US scientists reach long-awaited nuclear fusion breakthrough, source says
For the first time ever, US scientists at the National Ignition Facility at the Lawrence Livermore National Laboratory in California successfully produced a nuclear fusion reaction resulting in a net energy gain, a source familiar with the project confirmed to CNN.
The US Department of Energy is expected to officially announce the breakthrough Tuesday.
The result of the experiment would be a massive step in a decadeslong quest to unleash an infinite source of clean energy that could help end dependence on fossil fuels. Researchers for decades have attempted to recreate nuclear fusion – replicating the fusion that powers the sun.
US Energy Secretary Jennifer Granholm will make an announcement Tuesday on a “major scientific breakthrough,” the department announced Sunday. The breakthrough was first reported by the Financial Times.
Nuclear fusion happens when two or more atoms are fused into one larger one, a process that generates a massive amount of energy as heat. Unlike nuclear fission that powers electricity all over the world, it doesn’t generate long-lived radioactive waste.
Scientists across the globe have been inching toward the breakthrough, using different methods to try to achieve the same goal.
The National Ignition Facility project creates energy from nuclear fusion by what’s known as “thermonuclear inertial fusion.” In practice, US scientists fire pellets that contain a hydrogen fuel into an array of nearly 200 lasers, essentially creating a series of extremely fast, repeated explosions at the rate of 50 times per second.
The energy collected from the neutrons and alpha particles is extracted as heat, and that heat holds the key to producing energy.
“They contain the fusion reaction by bombarding the outside with lasers,” Tony Roulstone, a fusion expert from the University of Cambridge’s Department of Engineering, told CNN. “They heat up the outside; that creates a shockwave.”
Even though getting a net energy gain from nuclear fusion is a big deal, it’s happening on a much smaller scale than what’s needed to power electric grids and heat buildings.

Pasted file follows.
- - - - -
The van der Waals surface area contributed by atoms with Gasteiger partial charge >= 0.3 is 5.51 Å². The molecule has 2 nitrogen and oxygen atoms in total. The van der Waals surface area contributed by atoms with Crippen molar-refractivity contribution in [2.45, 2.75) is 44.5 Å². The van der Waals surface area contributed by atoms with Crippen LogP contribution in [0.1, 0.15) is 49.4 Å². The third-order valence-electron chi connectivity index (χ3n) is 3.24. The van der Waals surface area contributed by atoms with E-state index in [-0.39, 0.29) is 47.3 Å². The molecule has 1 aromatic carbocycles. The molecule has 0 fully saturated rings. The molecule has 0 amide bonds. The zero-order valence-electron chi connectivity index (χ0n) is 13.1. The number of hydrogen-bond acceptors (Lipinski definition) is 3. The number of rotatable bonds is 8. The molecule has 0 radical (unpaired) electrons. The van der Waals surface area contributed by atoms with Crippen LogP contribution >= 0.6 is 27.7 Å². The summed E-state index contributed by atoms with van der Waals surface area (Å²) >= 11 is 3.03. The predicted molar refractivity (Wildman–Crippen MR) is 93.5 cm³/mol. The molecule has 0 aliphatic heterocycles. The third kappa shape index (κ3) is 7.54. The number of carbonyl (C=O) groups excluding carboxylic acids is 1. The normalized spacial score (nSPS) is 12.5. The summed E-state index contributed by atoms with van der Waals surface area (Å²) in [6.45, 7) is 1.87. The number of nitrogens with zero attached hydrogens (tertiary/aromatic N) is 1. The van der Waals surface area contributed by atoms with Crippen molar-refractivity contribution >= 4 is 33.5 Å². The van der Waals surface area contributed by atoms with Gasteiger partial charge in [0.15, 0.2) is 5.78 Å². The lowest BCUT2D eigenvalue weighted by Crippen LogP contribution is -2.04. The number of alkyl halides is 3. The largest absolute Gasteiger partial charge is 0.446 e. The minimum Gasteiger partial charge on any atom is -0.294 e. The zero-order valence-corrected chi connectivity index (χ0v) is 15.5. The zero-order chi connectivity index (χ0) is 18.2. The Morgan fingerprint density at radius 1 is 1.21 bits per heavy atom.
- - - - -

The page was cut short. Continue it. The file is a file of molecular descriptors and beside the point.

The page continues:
“It’s about what it takes to boil 10 kettles of water,” said Jeremy Chittenden, co-director of the Centre for Inertial Fusion Studies at Imperial College in London. “In order to turn that into a power station, we need to make a larger gain in energy – we need it to be substantially more.”
In the UK, scientists are working with a huge donut-shaped machine outfitted with giant magnets called a tokamak to try to generate the same result.
After a small amount of fuel is injected into the tokamak, giant magnets are activated to create a plasma. The plasma needs to reach at least 150 million degrees Celsius, 10 times hotter than the core of the sun. This forces the particles from the fuel to fuse into one. With nuclear fusion, the fused product has less mass than the original atoms. The missing mass converts to an enormous amount of energy.
Neutrons, which are able to escape the plasma, then hit a “blanket” lining the walls of the tokamak, and their kinetic energy transfers as heat. This heat can then be used to warm water, create steam and power turbines to generate power.
Last year, scientists working near Oxford were able to generate a record-breaking amount of sustained energy. Even so, it only lasted 5 seconds.
Whether it’s using magnets or shooting pellets with lasers, the result is ultimately the same: Heat sustained by the process of fusing the atoms together holds the key to helping produce energy.
The big challenge of harnessing fusion energy is sustaining it long enough so that it can power electric grids and heating systems around the globe.
Chittenden and Roulstone told CNN that scientists around the globe now must work toward dramatically scaling up their fusion projects, and also bring the cost down. Getting it commercially viable will take years of more research.
“At the moment we’re spending a huge amount of time and money for every experiment we do,” Chittenden said. “We need to bring the cost down by a huge factor.”
However, Chittenden called this new chapter in nuclear fusion “a true breakthrough moment which is tremendously exciting.”
Roulstone said there’s much shows more work needs to happen to make fusion able to generate electricity on a commercial scale.
“The opposing argument is that this result is miles away from actual energy gain required for the production of electricity,” he said. “Therefore, we can say (it) is a success of the science but a long way from providing useful energy.”